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This weekend something very interesting will happen: we will get some good data over whether open/closed primaries and caucuses have an effect on Republican turnout during this election cycle.  Basically, Kansas, Kentucky, Louisiana, and Maine all have closed Republican primaries or caucuses this Saturday. This means that only Republicans will be able to vote in them.  There are some variants to this:

  • Kansas (primary) Independents may do same day registration. Democrats and other registered party members will not.  The deadline has passed. [Apparently the Kansas GOP changed this a while back: it's a closed caucus, no independents, deadline to register as a Republican 2/4/2016. Sorry about that; I thought that the KS SOS stuff took precedence. Thanks to @JonAlanSchmidt for point this out.]
  • Kentucky (caucus) Only Republicans registered as of 12/31/2015 may participate in the caucus. Independents may not do so.
  • Louisiana (primary) Only Republicans registered as of 2/3/2016 may participate in the primary. Independents may not do so.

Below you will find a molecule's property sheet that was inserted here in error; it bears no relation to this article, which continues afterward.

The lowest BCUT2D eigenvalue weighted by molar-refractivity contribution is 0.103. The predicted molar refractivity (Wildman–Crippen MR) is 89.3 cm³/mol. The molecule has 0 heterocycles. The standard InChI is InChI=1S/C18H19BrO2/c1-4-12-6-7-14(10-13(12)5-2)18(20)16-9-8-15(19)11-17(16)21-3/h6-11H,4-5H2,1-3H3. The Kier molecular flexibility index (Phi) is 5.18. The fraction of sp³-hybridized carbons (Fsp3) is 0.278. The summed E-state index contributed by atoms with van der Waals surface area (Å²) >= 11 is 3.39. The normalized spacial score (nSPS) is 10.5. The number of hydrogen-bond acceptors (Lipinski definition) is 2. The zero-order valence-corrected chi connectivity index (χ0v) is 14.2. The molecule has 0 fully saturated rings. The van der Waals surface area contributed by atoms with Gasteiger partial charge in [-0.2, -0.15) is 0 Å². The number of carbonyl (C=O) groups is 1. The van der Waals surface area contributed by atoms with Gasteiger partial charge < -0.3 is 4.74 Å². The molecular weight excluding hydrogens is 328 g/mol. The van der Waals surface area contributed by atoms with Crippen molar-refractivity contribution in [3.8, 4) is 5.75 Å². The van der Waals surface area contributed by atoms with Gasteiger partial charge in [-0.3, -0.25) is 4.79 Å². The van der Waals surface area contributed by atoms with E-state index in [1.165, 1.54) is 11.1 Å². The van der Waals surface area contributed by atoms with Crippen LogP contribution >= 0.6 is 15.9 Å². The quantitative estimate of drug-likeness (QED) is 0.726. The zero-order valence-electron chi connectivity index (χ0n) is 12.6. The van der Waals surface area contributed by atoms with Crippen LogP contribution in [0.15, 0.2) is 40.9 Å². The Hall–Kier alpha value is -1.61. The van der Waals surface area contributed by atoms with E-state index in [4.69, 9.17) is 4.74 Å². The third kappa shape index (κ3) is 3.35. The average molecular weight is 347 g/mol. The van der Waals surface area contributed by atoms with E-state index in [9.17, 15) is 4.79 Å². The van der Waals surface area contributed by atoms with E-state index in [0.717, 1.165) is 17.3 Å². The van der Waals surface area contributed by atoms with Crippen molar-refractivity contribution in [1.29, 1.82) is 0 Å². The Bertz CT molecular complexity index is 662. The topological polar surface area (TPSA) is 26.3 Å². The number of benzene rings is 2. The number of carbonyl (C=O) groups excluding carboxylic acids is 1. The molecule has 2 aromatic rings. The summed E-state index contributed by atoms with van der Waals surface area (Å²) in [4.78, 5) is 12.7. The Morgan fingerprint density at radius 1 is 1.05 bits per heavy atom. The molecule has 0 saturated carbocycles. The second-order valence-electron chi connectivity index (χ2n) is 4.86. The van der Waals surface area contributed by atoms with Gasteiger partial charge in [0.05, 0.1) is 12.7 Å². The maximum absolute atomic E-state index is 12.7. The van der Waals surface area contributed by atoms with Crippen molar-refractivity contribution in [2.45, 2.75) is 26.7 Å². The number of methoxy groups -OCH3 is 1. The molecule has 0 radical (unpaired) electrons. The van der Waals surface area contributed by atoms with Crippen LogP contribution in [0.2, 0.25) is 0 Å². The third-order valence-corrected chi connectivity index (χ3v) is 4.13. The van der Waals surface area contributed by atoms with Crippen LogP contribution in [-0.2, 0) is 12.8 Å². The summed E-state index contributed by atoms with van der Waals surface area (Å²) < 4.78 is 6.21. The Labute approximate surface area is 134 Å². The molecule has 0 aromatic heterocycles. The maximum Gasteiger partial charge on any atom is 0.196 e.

• Maine (caucus): Independents may do same-day registration. Democrats and other registered party members will not.  The deadline has passed.

...which is why this is so interesting.  The races have been mostly open-primaries so far (if the GOP actually survives this election cycle, that's probably going to change in the next few years); and there's been an argument that a lot of Trump's support is coming from disaffected Democrats who have been drifting over to the GOP side during Obama's two terms*.  This weekend will give us some data on that. So far, polls suggest that Louisiana is Trump's best state, but that's based on really bad state polling - and that's bad in the sense of 'nobody's polling the states enough.' Nonetheless, given the collapse of the Louisiana Democratic party, it wouldn't surprise me at all that a lot of registered Republicans are actually old Democrats that Trump might be able to draw from.

[pause]

This would be such a fascinating primary season if I didn't happen to live in the country in which it was occurring...

Moe Lane

*Speaking objectively: I don't blame them for being disaffected. God knows both parties have messed up more times than any of us can count. Speaking even more objectively: whether those voters like it or not, the fact that Trump keeps getting linked to all this white supremacist stuff is a real public perception problem for them and it's just going to get worse as time goes on.